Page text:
Things are not always as they appear in the Middle East. Appearances can also deceive whenever an Israeli prime minister and a U.S. president get together in Washington.
During their two-hour meeting at the White House on Monday, it appeared as though Barack Obama and Benjamin Netanyahu were bosom buddies. Netanyahu, especially, praised the new president and claimed agreement with Obama that, as a first priority, Iran must be stopped from possessing nuclear weapons.
A "senior official traveling with the prime minister" (one of those euphemisms required to disguise who is really speaking) told a small group of reporters and columnists following the White House meeting that, for the first time since the creation of Zionism, Jews and Arabs see eye-to-eye concerning the strategic threat a nuclear Iran would present. "This goal supersedes anything else," said the official. In response to questions, the official acknowledged that Arab leaders say one thing to their friends and something quite different to their enemies.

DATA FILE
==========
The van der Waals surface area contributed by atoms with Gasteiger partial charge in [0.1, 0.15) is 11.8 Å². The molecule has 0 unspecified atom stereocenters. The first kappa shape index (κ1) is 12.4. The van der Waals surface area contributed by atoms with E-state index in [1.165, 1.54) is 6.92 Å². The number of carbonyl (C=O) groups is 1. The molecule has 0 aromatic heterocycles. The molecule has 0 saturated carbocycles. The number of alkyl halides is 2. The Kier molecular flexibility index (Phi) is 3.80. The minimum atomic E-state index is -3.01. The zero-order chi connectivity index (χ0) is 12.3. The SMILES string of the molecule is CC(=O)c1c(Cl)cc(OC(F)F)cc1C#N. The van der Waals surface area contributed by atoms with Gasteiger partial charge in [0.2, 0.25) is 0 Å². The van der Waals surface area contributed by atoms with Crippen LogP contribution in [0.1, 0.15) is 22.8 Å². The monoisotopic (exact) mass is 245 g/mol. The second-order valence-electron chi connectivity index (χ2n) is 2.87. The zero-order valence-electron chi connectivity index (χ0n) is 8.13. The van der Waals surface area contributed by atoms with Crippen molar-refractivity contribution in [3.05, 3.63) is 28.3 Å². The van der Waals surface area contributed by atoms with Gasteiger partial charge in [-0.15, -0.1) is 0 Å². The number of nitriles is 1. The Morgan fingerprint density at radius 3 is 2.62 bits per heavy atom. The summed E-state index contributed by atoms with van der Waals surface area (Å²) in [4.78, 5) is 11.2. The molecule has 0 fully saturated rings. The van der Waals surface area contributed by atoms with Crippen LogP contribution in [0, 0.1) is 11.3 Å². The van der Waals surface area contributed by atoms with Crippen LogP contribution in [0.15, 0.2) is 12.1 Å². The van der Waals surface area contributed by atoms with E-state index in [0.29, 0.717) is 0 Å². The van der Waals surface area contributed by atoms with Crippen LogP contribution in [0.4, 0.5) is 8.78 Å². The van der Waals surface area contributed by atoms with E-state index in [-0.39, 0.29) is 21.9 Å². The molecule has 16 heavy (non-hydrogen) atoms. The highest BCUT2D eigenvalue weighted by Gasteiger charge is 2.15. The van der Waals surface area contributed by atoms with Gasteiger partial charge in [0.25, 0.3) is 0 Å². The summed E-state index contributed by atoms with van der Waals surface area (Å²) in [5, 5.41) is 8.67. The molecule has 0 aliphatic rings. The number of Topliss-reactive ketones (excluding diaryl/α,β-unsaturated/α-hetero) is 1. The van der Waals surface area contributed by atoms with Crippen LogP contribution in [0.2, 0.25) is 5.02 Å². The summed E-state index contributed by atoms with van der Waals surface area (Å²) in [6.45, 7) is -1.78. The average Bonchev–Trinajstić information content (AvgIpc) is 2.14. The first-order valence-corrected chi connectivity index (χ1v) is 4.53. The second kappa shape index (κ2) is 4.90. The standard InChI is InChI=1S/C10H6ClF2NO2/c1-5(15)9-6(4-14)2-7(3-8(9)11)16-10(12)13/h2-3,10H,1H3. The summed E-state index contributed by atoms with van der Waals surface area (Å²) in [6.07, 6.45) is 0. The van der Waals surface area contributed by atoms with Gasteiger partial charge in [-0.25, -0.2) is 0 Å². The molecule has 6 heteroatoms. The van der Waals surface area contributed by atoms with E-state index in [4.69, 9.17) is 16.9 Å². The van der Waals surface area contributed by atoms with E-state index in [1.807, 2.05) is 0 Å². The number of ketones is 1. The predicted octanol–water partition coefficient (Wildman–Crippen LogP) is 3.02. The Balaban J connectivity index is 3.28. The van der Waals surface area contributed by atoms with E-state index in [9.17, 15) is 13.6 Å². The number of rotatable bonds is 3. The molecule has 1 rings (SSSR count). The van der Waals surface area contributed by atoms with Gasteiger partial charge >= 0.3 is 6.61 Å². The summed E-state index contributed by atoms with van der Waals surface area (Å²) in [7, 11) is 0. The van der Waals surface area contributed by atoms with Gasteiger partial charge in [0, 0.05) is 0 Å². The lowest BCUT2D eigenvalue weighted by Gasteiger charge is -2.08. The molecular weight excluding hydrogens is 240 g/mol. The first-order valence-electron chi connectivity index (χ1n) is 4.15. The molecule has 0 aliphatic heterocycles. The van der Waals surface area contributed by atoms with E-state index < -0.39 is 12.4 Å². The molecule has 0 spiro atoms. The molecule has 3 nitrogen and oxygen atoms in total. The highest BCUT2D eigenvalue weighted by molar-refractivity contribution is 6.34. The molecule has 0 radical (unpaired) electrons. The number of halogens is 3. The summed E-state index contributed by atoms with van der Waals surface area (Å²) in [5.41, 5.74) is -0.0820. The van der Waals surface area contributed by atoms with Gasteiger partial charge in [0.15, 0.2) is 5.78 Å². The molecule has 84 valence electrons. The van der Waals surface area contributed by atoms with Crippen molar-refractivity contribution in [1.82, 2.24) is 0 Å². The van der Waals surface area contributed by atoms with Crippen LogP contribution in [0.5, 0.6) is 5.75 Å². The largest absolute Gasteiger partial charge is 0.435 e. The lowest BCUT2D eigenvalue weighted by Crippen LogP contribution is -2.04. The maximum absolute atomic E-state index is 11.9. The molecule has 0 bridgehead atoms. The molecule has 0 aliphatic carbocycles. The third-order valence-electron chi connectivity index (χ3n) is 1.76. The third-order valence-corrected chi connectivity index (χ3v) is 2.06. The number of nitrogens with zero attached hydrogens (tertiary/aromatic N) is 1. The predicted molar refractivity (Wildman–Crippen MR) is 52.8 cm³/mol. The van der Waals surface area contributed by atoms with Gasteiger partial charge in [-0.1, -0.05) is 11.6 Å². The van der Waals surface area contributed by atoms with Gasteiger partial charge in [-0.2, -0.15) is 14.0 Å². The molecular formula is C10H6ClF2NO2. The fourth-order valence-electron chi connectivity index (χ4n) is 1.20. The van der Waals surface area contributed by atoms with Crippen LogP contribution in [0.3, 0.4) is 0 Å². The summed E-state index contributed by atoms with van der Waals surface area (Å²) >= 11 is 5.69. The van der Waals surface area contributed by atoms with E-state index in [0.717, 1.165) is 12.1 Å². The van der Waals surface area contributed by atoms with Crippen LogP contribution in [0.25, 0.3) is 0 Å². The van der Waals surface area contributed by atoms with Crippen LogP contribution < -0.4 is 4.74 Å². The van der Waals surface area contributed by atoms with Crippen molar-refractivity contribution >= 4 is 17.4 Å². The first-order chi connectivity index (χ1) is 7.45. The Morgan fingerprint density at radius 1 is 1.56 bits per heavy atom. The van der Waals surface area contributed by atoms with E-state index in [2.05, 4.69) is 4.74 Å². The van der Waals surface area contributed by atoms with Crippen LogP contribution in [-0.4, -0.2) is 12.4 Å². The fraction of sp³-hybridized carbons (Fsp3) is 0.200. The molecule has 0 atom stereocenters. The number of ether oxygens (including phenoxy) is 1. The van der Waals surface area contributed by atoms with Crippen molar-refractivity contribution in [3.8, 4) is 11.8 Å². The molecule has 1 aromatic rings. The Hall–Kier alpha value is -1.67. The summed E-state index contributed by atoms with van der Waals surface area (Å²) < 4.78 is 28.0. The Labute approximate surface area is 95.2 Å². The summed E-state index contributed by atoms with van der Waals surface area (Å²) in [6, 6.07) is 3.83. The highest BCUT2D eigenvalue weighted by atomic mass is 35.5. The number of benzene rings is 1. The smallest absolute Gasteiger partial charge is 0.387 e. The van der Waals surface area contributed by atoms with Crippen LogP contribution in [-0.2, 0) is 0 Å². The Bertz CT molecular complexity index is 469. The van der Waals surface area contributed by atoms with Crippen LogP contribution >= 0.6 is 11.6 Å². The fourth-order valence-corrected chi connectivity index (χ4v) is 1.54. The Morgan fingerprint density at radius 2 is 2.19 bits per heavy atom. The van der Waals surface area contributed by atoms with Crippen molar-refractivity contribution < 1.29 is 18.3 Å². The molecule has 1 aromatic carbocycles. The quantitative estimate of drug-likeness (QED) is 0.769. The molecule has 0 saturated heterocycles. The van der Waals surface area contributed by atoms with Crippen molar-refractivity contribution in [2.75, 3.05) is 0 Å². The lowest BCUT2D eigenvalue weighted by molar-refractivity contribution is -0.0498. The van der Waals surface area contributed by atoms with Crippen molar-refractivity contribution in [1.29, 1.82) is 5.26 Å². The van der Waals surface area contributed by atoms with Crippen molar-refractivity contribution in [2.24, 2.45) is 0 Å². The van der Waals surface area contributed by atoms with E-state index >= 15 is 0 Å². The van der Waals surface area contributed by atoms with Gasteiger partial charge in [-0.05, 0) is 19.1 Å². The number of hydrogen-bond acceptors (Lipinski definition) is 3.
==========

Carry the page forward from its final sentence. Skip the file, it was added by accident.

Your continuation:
President Obama invoked an end-of-the-year timeline for diplomacy with Iran to work. This would seem to give Iran a green light to pursue its nuclear bomb for the next seven months. At the end of December when we in the West learn that Iran has been stringing us along and using diplomacy as a delaying tactic, what then? Will it be Israel that bombs the nuclear sites, or will it be one or more of those Arab nations supposedly of one mind in opposition to a nuclear Iran?
It's a safe bet to put your money on Israel doing the dirty work and suffering the usual condemnation -- accompanied by more terrorist attacks from Hamas and Hezbollah -- from the United States, the United Nations and the European Union, the latter two seeing nothing worth fighting to preserve.
A more sobering assessment has come from RAND, a nonprofit research corporation. In a new report entitled "Dangerous But Not Omnipotent: Exploring the Reach and Limitations of Iranian Power in the Middle East," prepared for the U.S. Air Force, RAND dismisses hopes that bilateral talks between the United States and Iran will alter Tehran's behavior. It calls such hopes "unrealistic" and advocates a broad international effort that would leverage incentives and punishment based on Iran's response. This has been tried before and has mostly proved ineffective because there are countries that do not abide by economic boycotts.
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